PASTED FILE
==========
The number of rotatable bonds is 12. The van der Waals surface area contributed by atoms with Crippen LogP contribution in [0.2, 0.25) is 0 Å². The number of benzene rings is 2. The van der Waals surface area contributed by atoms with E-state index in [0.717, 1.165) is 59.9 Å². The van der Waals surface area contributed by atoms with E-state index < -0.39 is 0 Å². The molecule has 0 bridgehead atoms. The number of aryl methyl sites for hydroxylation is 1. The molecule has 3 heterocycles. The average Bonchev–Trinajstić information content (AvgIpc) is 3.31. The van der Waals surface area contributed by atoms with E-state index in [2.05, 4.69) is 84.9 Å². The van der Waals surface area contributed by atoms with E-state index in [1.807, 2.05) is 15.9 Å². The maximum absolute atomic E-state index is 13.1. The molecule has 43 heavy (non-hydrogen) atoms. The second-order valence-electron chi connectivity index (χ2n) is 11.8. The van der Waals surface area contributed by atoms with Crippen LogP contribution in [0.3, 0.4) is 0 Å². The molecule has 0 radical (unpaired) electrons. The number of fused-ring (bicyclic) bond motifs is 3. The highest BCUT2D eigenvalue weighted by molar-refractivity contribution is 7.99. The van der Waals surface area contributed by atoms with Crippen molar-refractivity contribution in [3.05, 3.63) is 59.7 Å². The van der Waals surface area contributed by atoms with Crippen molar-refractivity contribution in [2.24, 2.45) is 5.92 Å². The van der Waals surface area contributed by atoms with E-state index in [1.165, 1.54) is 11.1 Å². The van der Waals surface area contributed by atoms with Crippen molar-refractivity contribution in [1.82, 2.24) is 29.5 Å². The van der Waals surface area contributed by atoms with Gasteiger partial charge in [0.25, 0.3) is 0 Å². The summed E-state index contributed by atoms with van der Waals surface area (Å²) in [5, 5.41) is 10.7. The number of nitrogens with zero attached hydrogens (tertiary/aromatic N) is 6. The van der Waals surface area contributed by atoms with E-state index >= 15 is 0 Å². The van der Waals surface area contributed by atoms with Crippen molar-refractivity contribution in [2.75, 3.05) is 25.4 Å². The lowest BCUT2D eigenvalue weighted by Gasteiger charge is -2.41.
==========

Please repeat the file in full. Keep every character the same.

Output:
The number of rotatable bonds is 12. The van der Waals surface area contributed by atoms with Crippen LogP contribution in [0.2, 0.25) is 0 Å². The number of benzene rings is 2. The van der Waals surface area contributed by atoms with E-state index in [0.717, 1.165) is 59.9 Å². The van der Waals surface area contributed by atoms with E-state index < -0.39 is 0 Å². The molecule has 0 bridgehead atoms. The number of aryl methyl sites for hydroxylation is 1. The molecule has 3 heterocycles. The average Bonchev–Trinajstić information content (AvgIpc) is 3.31. The van der Waals surface area contributed by atoms with E-state index in [2.05, 4.69) is 84.9 Å². The van der Waals surface area contributed by atoms with E-state index in [1.807, 2.05) is 15.9 Å². The maximum absolute atomic E-state index is 13.1. The molecule has 43 heavy (non-hydrogen) atoms. The second-order valence-electron chi connectivity index (χ2n) is 11.8. The van der Waals surface area contributed by atoms with Crippen LogP contribution in [0.3, 0.4) is 0 Å². The molecule has 0 radical (unpaired) electrons. The number of fused-ring (bicyclic) bond motifs is 3. The highest BCUT2D eigenvalue weighted by molar-refractivity contribution is 7.99. The van der Waals surface area contributed by atoms with Crippen molar-refractivity contribution in [3.05, 3.63) is 59.7 Å². The van der Waals surface area contributed by atoms with Crippen molar-refractivity contribution in [2.24, 2.45) is 5.92 Å². The van der Waals surface area contributed by atoms with E-state index in [1.165, 1.54) is 11.1 Å². The van der Waals surface area contributed by atoms with Crippen molar-refractivity contribution in [1.82, 2.24) is 29.5 Å². The van der Waals surface area contributed by atoms with Gasteiger partial charge in [0.25, 0.3) is 0 Å². The summed E-state index contributed by atoms with van der Waals surface area (Å²) in [5, 5.41) is 10.7. The number of nitrogens with zero attached hydrogens (tertiary/aromatic N) is 6. The van der Waals surface area contributed by atoms with E-state index >= 15 is 0 Å². The van der Waals surface area contributed by atoms with Crippen molar-refractivity contribution in [2.75, 3.05) is 25.4 Å². The lowest BCUT2D eigenvalue weighted by Gasteiger charge is -2.41.